Letters and Manuscripts — Volume 17 (1902)


Ms 82, 1902

On the Location of Sanitariums


June 11, 1902 [typed]

This entire manuscript is drawn from Ms 41, 1902 and Ms 43, 1902.

From MS dated March 17, 1902 [Ms 41, 1902].

During the past three nights light has been given me that in the medical missionary work we have lost great advantages by failing to realize the need of a change in our plans in regard to the location of sanitariums. It is the Lord’s will that our sanitariums shall be established outside the city. These institutions are to be places in which those who come to them for treatment will be given every opportunity for obtaining a rich spiritual experience. 17LtMs, Ms 82, 1902, par. 1

The surroundings of a sanitarium should be as attractive as possible. Out-of-door life is a means of gaining health and happiness. As the sick look upon the beautiful scenery, as they see the flowers in their loveliness, they will venture to take a few steps out of doors to gather some of the flowers—precious messengers of God’s love to His family in affliction here below. In flower garden and orchard, the sick will find health, cheerfulness, and happy thoughts. 17LtMs, Ms 82, 1902, par. 2

All of these representations, and many more, passed as a living reality before me. I felt grateful to God as I realized what an influence an outdoor life among the flowers and fruit-laden trees has upon those who are sick both in body and in mind. After they stay for a short time at a sanitarium in the midst of the beauties of nature, hope begins to take the place of despair. The heart is softened by the objects of beauty in nature that the great Master Artist has given to mankind as pictures in which are portrayed His goodness and love. Angels come near to make impressions on the hearts of the afflicted. 17LtMs, Ms 82, 1902, par. 3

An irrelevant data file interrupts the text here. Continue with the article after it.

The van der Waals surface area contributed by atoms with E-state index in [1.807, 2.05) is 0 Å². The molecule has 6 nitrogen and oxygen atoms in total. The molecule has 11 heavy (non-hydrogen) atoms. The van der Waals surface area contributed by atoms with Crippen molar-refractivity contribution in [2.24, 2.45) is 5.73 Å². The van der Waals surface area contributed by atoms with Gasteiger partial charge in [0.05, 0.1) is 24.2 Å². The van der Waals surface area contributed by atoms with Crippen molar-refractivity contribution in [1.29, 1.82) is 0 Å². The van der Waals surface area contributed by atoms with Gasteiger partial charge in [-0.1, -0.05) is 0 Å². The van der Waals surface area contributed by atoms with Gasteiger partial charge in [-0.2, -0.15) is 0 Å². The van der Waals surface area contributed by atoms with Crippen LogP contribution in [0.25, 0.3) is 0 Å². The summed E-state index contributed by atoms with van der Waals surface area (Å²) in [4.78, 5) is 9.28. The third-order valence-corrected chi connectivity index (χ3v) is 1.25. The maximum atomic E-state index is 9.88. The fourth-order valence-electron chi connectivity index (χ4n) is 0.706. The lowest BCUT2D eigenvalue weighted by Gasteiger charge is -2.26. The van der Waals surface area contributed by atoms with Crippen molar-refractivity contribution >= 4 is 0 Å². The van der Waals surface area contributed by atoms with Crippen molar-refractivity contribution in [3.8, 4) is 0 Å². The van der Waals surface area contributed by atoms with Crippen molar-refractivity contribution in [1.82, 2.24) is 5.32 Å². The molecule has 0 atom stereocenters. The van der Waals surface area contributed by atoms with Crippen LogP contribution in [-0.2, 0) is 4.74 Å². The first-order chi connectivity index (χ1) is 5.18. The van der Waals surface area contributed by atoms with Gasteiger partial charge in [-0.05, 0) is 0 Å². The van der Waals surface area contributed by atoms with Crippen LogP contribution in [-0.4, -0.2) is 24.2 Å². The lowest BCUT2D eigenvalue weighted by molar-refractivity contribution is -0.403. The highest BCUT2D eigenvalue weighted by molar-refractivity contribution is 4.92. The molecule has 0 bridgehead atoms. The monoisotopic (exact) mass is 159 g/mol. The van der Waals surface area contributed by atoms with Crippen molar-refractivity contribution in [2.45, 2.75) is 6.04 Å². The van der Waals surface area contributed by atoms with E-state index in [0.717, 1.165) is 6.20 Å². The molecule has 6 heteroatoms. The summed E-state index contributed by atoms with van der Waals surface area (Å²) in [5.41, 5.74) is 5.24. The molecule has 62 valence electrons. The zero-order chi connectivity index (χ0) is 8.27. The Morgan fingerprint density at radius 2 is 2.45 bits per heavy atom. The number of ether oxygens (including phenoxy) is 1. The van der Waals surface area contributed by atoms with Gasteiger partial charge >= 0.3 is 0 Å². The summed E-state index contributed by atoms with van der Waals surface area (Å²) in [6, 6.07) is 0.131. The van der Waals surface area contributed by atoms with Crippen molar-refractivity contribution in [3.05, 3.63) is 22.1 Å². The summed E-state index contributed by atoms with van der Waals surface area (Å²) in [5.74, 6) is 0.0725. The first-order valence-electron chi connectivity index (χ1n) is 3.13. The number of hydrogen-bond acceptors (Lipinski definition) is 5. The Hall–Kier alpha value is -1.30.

The night before last, so many things were presented before me that I arose at about half-past ten, saying, “I thank Thee, Lord, for thus teaching me that in our sanitariums we can do more than simply give treatment.” 17LtMs, Ms 82, 1902, par. 4

The sick should be taught, line upon line, precept upon precept, that they are to surrender themselves, body, soul, and spirit, to Christ, the great Physician, whose they are by creation and by redemption. Human beings have cost Him much, and they can draw upon His tender sympathies. When they surrender themselves to Him, they may expect to be relieved from worriment. 17LtMs, Ms 82, 1902, par. 5

Little things make up the sum of life. Christ will help all who are troubled by little cares and larger perplexities. Do not you think that Jesus knows that the enemy uses these to separate the soul from Him? Let the patients be educated to commune with Christ. He is the source of power and goodness. He is looking down on this world with pity, seeking to draw souls to Himself. 17LtMs, Ms 82, 1902, par. 6

Let our medical institutions be established on extensive tracts of land, where the patients will have opportunity for outdoor exercise. This will prove to be one means for their restoration to health. Encourage the patients to live out-of-doors. Devise plans to keep them outdoors, where they will become acquainted with God through nature. As they take exercise in the open air, restoration will begin in body, mind, and soul. Life in the open air, away from the congested cities, is health-restoring. The pure air has in it health and life. As it is breathed in, it has an invigorating effect on the whole system. 17LtMs, Ms 82, 1902, par. 7

The world is one great lazar house. In every land are to be found the suffering. Those who are connected with our sanitariums should make every effort to encourage the patients to live an outdoor life, so far as it is possible for them to do so. Nature is the great physician that will heal them of all their maladies, both spiritual and physical, if they will believe in Christ. Everything that can be done should be done to give those who come to our sanitariums for treatment the opportunity of living as much as possible in the open air. The patients should have the advantages that are given by natural surroundings. Nature is the great restorer of both soul and body. ... The advantages to be gained by living outside the cities are to be regarded as medicinal; for through association with nature, the patients come in contact with the God of nature. 17LtMs, Ms 82, 1902, par. 8